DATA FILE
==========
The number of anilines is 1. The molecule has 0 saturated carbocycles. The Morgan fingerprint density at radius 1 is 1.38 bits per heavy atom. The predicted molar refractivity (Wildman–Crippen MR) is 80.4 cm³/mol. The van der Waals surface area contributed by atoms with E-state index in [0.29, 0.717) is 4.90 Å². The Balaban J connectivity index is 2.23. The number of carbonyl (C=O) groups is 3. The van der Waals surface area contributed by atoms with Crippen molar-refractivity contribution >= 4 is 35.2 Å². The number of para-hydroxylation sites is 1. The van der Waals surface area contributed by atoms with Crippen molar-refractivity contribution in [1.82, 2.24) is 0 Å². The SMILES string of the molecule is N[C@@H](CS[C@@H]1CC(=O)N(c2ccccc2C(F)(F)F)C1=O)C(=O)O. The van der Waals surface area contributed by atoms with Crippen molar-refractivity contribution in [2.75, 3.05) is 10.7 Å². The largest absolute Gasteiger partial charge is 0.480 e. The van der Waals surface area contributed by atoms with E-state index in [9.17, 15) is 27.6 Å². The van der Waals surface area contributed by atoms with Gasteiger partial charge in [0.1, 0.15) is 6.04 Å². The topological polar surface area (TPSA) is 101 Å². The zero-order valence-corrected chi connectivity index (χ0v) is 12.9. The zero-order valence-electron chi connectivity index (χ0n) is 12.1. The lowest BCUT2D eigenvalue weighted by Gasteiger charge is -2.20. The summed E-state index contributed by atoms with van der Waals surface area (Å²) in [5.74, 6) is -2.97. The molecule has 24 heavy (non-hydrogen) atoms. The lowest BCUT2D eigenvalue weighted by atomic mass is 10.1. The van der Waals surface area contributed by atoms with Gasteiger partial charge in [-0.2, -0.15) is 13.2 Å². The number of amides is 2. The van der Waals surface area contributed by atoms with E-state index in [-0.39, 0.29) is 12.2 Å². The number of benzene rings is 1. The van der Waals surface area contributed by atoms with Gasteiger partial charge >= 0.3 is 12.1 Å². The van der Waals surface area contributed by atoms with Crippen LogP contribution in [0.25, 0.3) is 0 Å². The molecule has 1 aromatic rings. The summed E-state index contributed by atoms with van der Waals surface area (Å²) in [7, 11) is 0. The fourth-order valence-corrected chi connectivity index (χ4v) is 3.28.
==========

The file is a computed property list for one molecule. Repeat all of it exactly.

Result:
The number of anilines is 1. The molecule has 0 saturated carbocycles. The Morgan fingerprint density at radius 1 is 1.38 bits per heavy atom. The predicted molar refractivity (Wildman–Crippen MR) is 80.4 cm³/mol. The van der Waals surface area contributed by atoms with E-state index in [0.29, 0.717) is 4.90 Å². The Balaban J connectivity index is 2.23. The number of carbonyl (C=O) groups is 3. The van der Waals surface area contributed by atoms with Crippen molar-refractivity contribution >= 4 is 35.2 Å². The number of para-hydroxylation sites is 1. The van der Waals surface area contributed by atoms with Crippen molar-refractivity contribution in [1.82, 2.24) is 0 Å². The SMILES string of the molecule is N[C@@H](CS[C@@H]1CC(=O)N(c2ccccc2C(F)(F)F)C1=O)C(=O)O. The van der Waals surface area contributed by atoms with Crippen molar-refractivity contribution in [2.75, 3.05) is 10.7 Å². The largest absolute Gasteiger partial charge is 0.480 e. The van der Waals surface area contributed by atoms with E-state index in [9.17, 15) is 27.6 Å². The van der Waals surface area contributed by atoms with Gasteiger partial charge in [0.1, 0.15) is 6.04 Å². The topological polar surface area (TPSA) is 101 Å². The zero-order valence-corrected chi connectivity index (χ0v) is 12.9. The zero-order valence-electron chi connectivity index (χ0n) is 12.1. The lowest BCUT2D eigenvalue weighted by Gasteiger charge is -2.20. The summed E-state index contributed by atoms with van der Waals surface area (Å²) in [5.74, 6) is -2.97. The molecule has 24 heavy (non-hydrogen) atoms. The lowest BCUT2D eigenvalue weighted by atomic mass is 10.1. The van der Waals surface area contributed by atoms with Gasteiger partial charge in [-0.2, -0.15) is 13.2 Å². The number of amides is 2. The van der Waals surface area contributed by atoms with E-state index in [-0.39, 0.29) is 12.2 Å². The number of benzene rings is 1. The van der Waals surface area contributed by atoms with Gasteiger partial charge >= 0.3 is 12.1 Å². The van der Waals surface area contributed by atoms with Crippen LogP contribution in [0.25, 0.3) is 0 Å². The molecule has 1 aromatic rings. The summed E-state index contributed by atoms with van der Waals surface area (Å²) in [7, 11) is 0. The fourth-order valence-corrected chi connectivity index (χ4v) is 3.28.